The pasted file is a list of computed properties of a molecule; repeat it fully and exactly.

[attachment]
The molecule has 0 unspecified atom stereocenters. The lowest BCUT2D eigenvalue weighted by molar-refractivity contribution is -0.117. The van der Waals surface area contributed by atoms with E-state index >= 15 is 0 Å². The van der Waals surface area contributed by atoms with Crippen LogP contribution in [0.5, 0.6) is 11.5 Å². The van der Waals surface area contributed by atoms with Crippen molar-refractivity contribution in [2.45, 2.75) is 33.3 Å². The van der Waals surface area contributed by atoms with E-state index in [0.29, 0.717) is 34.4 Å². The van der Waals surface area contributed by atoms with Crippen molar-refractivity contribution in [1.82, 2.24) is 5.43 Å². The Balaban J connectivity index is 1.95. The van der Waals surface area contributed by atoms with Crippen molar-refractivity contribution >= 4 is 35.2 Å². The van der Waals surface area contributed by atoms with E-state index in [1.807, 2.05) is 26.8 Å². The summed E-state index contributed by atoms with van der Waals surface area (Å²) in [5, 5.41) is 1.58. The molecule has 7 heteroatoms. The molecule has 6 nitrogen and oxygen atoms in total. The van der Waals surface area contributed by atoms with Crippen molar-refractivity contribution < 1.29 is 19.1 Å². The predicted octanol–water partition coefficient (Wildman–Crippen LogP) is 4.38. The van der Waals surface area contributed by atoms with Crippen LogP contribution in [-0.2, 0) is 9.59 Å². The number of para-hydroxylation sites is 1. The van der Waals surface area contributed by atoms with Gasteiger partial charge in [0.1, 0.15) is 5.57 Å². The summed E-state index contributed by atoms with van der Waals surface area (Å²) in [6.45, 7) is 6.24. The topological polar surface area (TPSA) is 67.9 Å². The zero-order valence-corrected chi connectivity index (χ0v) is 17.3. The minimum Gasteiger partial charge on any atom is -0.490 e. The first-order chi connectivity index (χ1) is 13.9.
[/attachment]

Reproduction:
The molecule has 0 unspecified atom stereocenters. The lowest BCUT2D eigenvalue weighted by molar-refractivity contribution is -0.117. The van der Waals surface area contributed by atoms with E-state index >= 15 is 0 Å². The van der Waals surface area contributed by atoms with Crippen LogP contribution in [0.5, 0.6) is 11.5 Å². The van der Waals surface area contributed by atoms with Crippen molar-refractivity contribution in [2.45, 2.75) is 33.3 Å². The van der Waals surface area contributed by atoms with E-state index in [0.29, 0.717) is 34.4 Å². The van der Waals surface area contributed by atoms with Crippen molar-refractivity contribution in [1.82, 2.24) is 5.43 Å². The Balaban J connectivity index is 1.95. The van der Waals surface area contributed by atoms with Crippen molar-refractivity contribution >= 4 is 35.2 Å². The van der Waals surface area contributed by atoms with E-state index in [1.807, 2.05) is 26.8 Å². The summed E-state index contributed by atoms with van der Waals surface area (Å²) in [5, 5.41) is 1.58. The molecule has 7 heteroatoms. The molecule has 6 nitrogen and oxygen atoms in total. The van der Waals surface area contributed by atoms with Crippen molar-refractivity contribution < 1.29 is 19.1 Å². The predicted octanol–water partition coefficient (Wildman–Crippen LogP) is 4.38. The van der Waals surface area contributed by atoms with Crippen LogP contribution in [-0.2, 0) is 9.59 Å². The number of para-hydroxylation sites is 1. The van der Waals surface area contributed by atoms with Gasteiger partial charge in [0.1, 0.15) is 5.57 Å². The summed E-state index contributed by atoms with van der Waals surface area (Å²) in [6.45, 7) is 6.24. The topological polar surface area (TPSA) is 67.9 Å². The zero-order valence-corrected chi connectivity index (χ0v) is 17.3. The minimum Gasteiger partial charge on any atom is -0.490 e. The first-order chi connectivity index (χ1) is 13.9.